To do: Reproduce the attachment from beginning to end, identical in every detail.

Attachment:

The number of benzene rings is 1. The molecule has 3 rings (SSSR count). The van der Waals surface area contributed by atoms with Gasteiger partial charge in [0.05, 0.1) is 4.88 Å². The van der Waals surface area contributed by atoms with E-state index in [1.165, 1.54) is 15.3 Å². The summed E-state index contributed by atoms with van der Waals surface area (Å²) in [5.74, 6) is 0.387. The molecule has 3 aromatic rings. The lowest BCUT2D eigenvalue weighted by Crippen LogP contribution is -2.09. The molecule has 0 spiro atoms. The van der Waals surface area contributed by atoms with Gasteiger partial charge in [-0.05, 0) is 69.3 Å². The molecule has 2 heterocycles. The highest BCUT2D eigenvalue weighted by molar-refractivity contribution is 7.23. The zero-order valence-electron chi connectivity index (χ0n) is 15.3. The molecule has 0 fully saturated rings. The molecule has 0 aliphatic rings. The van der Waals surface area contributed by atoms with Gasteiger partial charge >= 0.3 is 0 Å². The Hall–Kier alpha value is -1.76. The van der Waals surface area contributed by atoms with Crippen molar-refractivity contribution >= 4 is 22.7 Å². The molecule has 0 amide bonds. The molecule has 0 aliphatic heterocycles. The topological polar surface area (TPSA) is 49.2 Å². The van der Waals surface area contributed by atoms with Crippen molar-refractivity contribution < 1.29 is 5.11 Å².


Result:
The number of benzene rings is 1. The molecule has 3 rings (SSSR count). The van der Waals surface area contributed by atoms with Gasteiger partial charge in [0.05, 0.1) is 4.88 Å². The van der Waals surface area contributed by atoms with E-state index in [1.165, 1.54) is 15.3 Å². The summed E-state index contributed by atoms with van der Waals surface area (Å²) in [5.74, 6) is 0.387. The molecule has 3 aromatic rings. The lowest BCUT2D eigenvalue weighted by Crippen LogP contribution is -2.09. The molecule has 0 spiro atoms. The van der Waals surface area contributed by atoms with Gasteiger partial charge in [-0.05, 0) is 69.3 Å². The molecule has 2 heterocycles. The highest BCUT2D eigenvalue weighted by molar-refractivity contribution is 7.23. The zero-order valence-electron chi connectivity index (χ0n) is 15.3. The molecule has 0 fully saturated rings. The molecule has 0 aliphatic rings. The van der Waals surface area contributed by atoms with Gasteiger partial charge >= 0.3 is 0 Å². The Hall–Kier alpha value is -1.76. The van der Waals surface area contributed by atoms with Crippen molar-refractivity contribution >= 4 is 22.7 Å². The molecule has 0 amide bonds. The molecule has 0 aliphatic heterocycles. The topological polar surface area (TPSA) is 49.2 Å². The van der Waals surface area contributed by atoms with Crippen molar-refractivity contribution < 1.29 is 5.11 Å².